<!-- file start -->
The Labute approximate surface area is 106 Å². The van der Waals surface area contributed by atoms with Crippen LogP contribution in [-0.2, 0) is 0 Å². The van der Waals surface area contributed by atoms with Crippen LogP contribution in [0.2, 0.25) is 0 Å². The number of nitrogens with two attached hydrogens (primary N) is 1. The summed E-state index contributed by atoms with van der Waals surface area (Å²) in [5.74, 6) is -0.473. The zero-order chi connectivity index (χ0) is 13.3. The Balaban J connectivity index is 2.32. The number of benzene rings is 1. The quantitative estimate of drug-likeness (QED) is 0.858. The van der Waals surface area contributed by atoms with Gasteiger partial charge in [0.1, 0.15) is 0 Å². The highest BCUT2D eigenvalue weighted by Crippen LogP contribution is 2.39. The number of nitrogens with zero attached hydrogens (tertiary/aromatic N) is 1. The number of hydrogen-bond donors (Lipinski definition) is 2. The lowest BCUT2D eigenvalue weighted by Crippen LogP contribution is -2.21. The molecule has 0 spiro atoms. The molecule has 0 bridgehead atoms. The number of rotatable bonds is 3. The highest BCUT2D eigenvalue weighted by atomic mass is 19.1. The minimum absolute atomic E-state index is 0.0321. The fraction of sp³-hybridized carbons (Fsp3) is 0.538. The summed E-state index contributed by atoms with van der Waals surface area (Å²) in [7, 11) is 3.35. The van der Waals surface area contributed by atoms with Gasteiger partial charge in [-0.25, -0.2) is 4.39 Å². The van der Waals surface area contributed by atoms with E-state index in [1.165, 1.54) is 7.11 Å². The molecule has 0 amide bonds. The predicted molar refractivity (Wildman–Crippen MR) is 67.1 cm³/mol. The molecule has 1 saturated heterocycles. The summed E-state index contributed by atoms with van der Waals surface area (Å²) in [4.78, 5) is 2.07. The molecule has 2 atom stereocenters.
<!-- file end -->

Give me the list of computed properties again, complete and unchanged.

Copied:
The Labute approximate surface area is 106 Å². The van der Waals surface area contributed by atoms with Crippen LogP contribution in [-0.2, 0) is 0 Å². The van der Waals surface area contributed by atoms with Crippen LogP contribution in [0.2, 0.25) is 0 Å². The number of nitrogens with two attached hydrogens (primary N) is 1. The summed E-state index contributed by atoms with van der Waals surface area (Å²) in [5.74, 6) is -0.473. The zero-order chi connectivity index (χ0) is 13.3. The Balaban J connectivity index is 2.32. The number of benzene rings is 1. The quantitative estimate of drug-likeness (QED) is 0.858. The van der Waals surface area contributed by atoms with Gasteiger partial charge in [0.1, 0.15) is 0 Å². The highest BCUT2D eigenvalue weighted by Crippen LogP contribution is 2.39. The number of nitrogens with zero attached hydrogens (tertiary/aromatic N) is 1. The number of hydrogen-bond donors (Lipinski definition) is 2. The lowest BCUT2D eigenvalue weighted by Crippen LogP contribution is -2.21. The molecule has 0 spiro atoms. The molecule has 0 bridgehead atoms. The number of rotatable bonds is 3. The highest BCUT2D eigenvalue weighted by atomic mass is 19.1. The minimum absolute atomic E-state index is 0.0321. The fraction of sp³-hybridized carbons (Fsp3) is 0.538. The summed E-state index contributed by atoms with van der Waals surface area (Å²) in [7, 11) is 3.35. The van der Waals surface area contributed by atoms with Gasteiger partial charge in [-0.25, -0.2) is 4.39 Å². The van der Waals surface area contributed by atoms with E-state index in [1.165, 1.54) is 7.11 Å². The molecule has 0 amide bonds. The predicted molar refractivity (Wildman–Crippen MR) is 67.1 cm³/mol. The molecule has 1 saturated heterocycles. The summed E-state index contributed by atoms with van der Waals surface area (Å²) in [4.78, 5) is 2.07. The molecule has 2 atom stereocenters.